For three months they’d been asking their parents to come a little early so they could complete laps around the gym, all on their own initiative. They walked and skipped and hopped, sometimes as much as 10 times around before they started the day’s lesson.
However, this project wasn’t just about getting in shape and having fun, it was about doing something good for other people. For each lap the kids counted, their friends and family pledged them a penny, or contributed a non-perishable food item. Step-by-step, coin-by-coin, the donations added up. By the end, they had collectively raised 10,300 pennies (and 75 pounds of food).
Judy Haverkos, co-coordinator for the Gamble-Nippert YMCA program, said the students chose to give their earnings to Santa Maria Community Services. The food went to the Manna Food Pantry. H.A. Musser, Jr., Santa Maria president explained to the group why their efforts were so important.
Did the kids understand they were doing a good thing? Absolutely! “I like helping people,” said Aiden.
“Community service helps teach them character values and teamwork. Coupling that with having fun while being active is really a great teaching tool,” said Cindy Klopp, the other co-coordinator.
The coin project was just one of many enrichment activities for children in YMCA homeschool programs. Haverkos said their group is studying artists, helping the branch ‘go green’, and learning American Sign Language.
Pictured are kids who helped raise money – Victoria Freudiger; Hannah Musser; Oscar Allen; Aiden Bezdek; Samuel Musser; Nathan DeVoe. David and Rose Homelle; Adriana and Alexandria Norton; Mary Nerswick; and Joe Dupont also helped fund raise but weren’t available for the photo.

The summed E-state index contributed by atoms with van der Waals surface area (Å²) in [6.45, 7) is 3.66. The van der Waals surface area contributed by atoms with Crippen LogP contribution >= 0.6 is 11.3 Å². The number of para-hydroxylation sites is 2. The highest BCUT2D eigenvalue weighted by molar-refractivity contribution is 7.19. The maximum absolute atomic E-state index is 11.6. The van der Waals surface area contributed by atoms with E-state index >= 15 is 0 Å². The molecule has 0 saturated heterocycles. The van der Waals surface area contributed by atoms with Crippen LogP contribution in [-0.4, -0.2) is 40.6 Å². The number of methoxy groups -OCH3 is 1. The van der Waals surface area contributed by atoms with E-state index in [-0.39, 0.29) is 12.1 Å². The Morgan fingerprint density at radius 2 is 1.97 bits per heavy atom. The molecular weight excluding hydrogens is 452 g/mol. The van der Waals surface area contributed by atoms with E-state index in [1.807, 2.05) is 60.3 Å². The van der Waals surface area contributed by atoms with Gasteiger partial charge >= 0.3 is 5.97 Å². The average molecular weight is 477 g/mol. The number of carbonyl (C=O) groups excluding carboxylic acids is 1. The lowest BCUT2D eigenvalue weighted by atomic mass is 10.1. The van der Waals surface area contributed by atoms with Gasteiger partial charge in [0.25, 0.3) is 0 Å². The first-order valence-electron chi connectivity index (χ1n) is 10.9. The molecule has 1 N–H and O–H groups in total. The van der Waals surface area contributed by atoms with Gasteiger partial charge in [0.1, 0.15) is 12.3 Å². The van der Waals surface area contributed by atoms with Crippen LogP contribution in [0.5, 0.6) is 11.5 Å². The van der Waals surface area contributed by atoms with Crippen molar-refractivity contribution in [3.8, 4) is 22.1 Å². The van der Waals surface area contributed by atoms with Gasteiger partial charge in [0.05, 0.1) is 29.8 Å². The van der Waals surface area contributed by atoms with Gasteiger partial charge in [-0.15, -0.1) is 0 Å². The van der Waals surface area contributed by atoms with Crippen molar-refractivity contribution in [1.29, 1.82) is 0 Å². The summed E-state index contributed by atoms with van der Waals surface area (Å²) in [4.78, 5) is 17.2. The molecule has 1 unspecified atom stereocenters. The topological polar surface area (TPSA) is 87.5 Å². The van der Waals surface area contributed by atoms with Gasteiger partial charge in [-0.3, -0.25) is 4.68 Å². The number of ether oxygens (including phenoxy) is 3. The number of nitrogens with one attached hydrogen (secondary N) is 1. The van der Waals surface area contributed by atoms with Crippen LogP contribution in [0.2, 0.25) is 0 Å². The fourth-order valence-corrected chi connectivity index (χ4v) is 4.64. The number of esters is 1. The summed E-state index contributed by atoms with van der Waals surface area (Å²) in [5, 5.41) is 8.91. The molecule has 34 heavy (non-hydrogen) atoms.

If you haven’t yet heard about Mattie Stepanek, let me tell you about him. In June 2004, three years before he would have been old enough to drive, he lost his brave battle with a rare and fatal neuromuscular disease.
In his life, he experienced the difficult loss of three siblings. He endured physical, emotional and spiritual pain. But Mattie was an astute young boy who had profound wisdom about things that matter most. He celebrated life every day. He recognized the beauty in everyday circumstance and he lived knowing happiness is never out of reach, if you just look with your heart.
Mattie began sharing his thoughts when he was just three years old. His poems and essays are among the most beautiful I’ve ever read. They are his legacy, his heartsongs.
Believing in Someday
We will all join hands
And live together…
Helping each other,
Loving each other,
We will all make the world
A much better place…
And be like a gigantic,
Smoothly rushing river of peace –
A loving circle that nothing can break,
We may start with just one person,
And one permanent peace agreement
Within one’s self, within one’s world.
Personal peace can then spread
Within and between the families,
Then within and between communities,
And then within and around the whole world.
We can become
As close to perfect
As anything and anyone can get.
Let us each join our own Heartsong
With this old song of the heart, and believe…
“Let there be peace on earth,
And let it begin with me.”
Written in 2000 when Mattie was 9
For parents of children who have physical and/or cognitive disabilities, they know visiting Santa in shopping centers can unfortunately have its challenges. Cincinnati Children’s Hospital Medical Center is helping to ensure all children have the opportunity to enjoy a favorite holiday tradition. CCHMC has brought in a sensitive Santa – straight from the North Pole – who is comfortable talking and interacting with children of all abilities. The Winter Wonderland and Santa Claus event will have entertainment, punch and cookies, and of course photos with none other than Ho Ho Ho himself.
What a wonderful idea!